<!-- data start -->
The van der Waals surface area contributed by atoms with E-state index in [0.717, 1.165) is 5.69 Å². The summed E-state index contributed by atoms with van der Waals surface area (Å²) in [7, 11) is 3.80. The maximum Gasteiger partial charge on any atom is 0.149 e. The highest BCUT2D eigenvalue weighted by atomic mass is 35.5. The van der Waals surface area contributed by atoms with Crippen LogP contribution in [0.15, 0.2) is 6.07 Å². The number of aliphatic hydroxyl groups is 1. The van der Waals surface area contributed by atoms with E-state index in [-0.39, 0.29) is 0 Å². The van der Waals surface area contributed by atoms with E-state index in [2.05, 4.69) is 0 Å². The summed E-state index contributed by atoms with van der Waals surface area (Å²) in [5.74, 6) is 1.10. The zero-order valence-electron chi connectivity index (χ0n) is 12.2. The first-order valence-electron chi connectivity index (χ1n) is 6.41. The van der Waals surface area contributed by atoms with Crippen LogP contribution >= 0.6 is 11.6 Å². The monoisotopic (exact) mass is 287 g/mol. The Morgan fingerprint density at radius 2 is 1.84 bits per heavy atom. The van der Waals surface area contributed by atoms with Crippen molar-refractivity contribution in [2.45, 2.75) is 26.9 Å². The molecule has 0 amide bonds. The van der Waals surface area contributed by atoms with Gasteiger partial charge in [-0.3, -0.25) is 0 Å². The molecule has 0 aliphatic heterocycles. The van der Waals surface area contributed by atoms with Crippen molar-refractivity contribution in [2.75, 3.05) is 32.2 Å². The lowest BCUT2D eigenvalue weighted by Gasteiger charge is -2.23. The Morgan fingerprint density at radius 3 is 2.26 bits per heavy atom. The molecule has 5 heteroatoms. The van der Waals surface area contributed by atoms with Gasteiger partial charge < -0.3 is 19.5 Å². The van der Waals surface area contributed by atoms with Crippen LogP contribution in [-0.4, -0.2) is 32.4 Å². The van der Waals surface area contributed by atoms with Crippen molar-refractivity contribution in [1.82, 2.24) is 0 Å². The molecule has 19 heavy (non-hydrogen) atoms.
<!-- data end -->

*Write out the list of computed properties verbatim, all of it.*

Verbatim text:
The van der Waals surface area contributed by atoms with E-state index in [0.717, 1.165) is 5.69 Å². The summed E-state index contributed by atoms with van der Waals surface area (Å²) in [7, 11) is 3.80. The maximum Gasteiger partial charge on any atom is 0.149 e. The highest BCUT2D eigenvalue weighted by atomic mass is 35.5. The van der Waals surface area contributed by atoms with Crippen LogP contribution in [0.15, 0.2) is 6.07 Å². The number of aliphatic hydroxyl groups is 1. The van der Waals surface area contributed by atoms with E-state index in [-0.39, 0.29) is 0 Å². The van der Waals surface area contributed by atoms with E-state index in [2.05, 4.69) is 0 Å². The summed E-state index contributed by atoms with van der Waals surface area (Å²) in [5.74, 6) is 1.10. The zero-order valence-electron chi connectivity index (χ0n) is 12.2. The first-order valence-electron chi connectivity index (χ1n) is 6.41. The van der Waals surface area contributed by atoms with Crippen LogP contribution >= 0.6 is 11.6 Å². The monoisotopic (exact) mass is 287 g/mol. The Morgan fingerprint density at radius 2 is 1.84 bits per heavy atom. The van der Waals surface area contributed by atoms with Crippen molar-refractivity contribution in [2.45, 2.75) is 26.9 Å². The molecule has 0 amide bonds. The van der Waals surface area contributed by atoms with Gasteiger partial charge in [-0.3, -0.25) is 0 Å². The molecule has 0 aliphatic heterocycles. The van der Waals surface area contributed by atoms with Crippen molar-refractivity contribution in [2.75, 3.05) is 32.2 Å². The lowest BCUT2D eigenvalue weighted by Gasteiger charge is -2.23. The Morgan fingerprint density at radius 3 is 2.26 bits per heavy atom. The molecule has 5 heteroatoms. The van der Waals surface area contributed by atoms with Gasteiger partial charge < -0.3 is 19.5 Å². The van der Waals surface area contributed by atoms with Crippen LogP contribution in [-0.4, -0.2) is 32.4 Å². The van der Waals surface area contributed by atoms with Crippen molar-refractivity contribution in [1.82, 2.24) is 0 Å². The molecule has 19 heavy (non-hydrogen) atoms.